AP European History
24 February 2015
Key Terms Chapter 25
1. Extraterritoriality: the state of being exempt from the jurisdiction of local law. This occurred in China in treaty ports where foreigners were exempted from Chinese law enforcement and could only be judged by officials of their own countries. This example of extraterritoriality represented a distrust of Chinese legal procedures and a cultural arrogance on the superiority of Western institutions.
2. Geopolitics: Political geography grounded upon the recognition that certain areas of the world are valuable on a political basis. Geopolitics combined with rising nationalist movements in Southern Europe and the Ottoman Empire worked to create a mood of increasing confrontation among Europe’s great powers in the time period between 1870 and 1914.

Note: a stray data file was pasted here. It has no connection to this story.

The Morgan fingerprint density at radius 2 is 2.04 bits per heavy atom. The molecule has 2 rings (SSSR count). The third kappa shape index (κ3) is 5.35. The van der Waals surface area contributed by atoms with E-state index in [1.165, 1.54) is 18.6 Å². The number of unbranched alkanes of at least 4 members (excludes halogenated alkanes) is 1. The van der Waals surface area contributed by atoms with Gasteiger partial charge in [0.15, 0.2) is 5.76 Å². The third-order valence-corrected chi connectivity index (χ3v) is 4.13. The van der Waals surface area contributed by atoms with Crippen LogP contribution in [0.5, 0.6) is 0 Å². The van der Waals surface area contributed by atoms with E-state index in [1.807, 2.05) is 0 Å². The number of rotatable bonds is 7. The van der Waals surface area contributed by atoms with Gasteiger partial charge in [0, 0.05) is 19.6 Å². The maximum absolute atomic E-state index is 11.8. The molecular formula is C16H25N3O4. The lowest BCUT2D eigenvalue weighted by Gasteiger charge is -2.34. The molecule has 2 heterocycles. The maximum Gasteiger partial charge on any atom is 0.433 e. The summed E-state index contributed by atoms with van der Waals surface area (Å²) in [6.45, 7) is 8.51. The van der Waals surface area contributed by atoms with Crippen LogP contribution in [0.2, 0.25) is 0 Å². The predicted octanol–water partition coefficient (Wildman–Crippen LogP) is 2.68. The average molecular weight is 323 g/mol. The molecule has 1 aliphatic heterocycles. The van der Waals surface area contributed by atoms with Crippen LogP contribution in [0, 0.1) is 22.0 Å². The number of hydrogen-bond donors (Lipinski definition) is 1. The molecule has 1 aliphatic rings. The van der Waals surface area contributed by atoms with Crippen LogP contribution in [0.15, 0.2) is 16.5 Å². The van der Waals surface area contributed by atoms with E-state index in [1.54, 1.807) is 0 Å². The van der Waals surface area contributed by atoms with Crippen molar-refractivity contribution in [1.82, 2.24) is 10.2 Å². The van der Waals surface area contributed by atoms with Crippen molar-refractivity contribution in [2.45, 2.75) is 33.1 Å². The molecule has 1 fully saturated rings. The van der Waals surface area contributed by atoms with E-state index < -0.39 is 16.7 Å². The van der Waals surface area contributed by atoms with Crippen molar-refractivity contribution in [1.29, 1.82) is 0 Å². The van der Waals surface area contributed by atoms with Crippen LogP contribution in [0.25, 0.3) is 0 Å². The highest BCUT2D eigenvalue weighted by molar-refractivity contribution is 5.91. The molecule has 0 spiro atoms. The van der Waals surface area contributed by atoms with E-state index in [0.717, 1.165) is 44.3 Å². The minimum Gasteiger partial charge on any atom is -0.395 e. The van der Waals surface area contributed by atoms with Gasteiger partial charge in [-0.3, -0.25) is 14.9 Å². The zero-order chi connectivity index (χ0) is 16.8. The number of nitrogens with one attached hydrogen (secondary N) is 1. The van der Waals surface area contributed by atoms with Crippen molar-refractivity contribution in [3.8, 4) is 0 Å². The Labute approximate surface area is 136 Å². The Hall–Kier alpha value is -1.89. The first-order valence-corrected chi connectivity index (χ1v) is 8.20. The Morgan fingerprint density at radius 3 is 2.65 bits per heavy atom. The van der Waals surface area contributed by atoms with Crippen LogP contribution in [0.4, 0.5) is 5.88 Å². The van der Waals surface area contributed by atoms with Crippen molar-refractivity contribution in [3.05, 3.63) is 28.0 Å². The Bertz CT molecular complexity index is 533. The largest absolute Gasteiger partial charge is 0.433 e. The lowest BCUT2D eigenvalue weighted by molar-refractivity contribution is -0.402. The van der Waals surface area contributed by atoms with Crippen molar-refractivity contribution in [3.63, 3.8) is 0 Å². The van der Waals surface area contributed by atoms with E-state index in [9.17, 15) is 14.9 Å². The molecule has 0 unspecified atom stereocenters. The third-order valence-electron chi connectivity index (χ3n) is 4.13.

3. Jingoism: extreme patriotism, especially in the form of aggressive or warlike foreign policy. J.A. Hobson, a journalist and theorist of imperialism, recognized jingoism as “inverted patriotism whereby the love of one’s own nations is transformed into hatred of another nation, and into the fierce craving to destroy the individual members of that other nation”, in his novel Psychology of Jingoism (1901). Jingosim was not a new phenomenon in 1900, but throughout Europe, a mass public was increasingly willing to support conflict in order to defend and gain national prestige. Jingoism was the result of xenophobia combined with nationalism to create new pressures on foreign policy.
4. New Imperialism: The new imperialism was the acquisition of territories on an intense and unprecedented scale. Industrialization had created the tools of transportation, communication, and domination that allowed for the rapid pace of global empire building. The new imperialism was the absolute domination of industrialized powers over the nonindustrial world.
5. Quinine: Quinine was the bitter tasting derivative of cinchona tree bark and was discovered to be an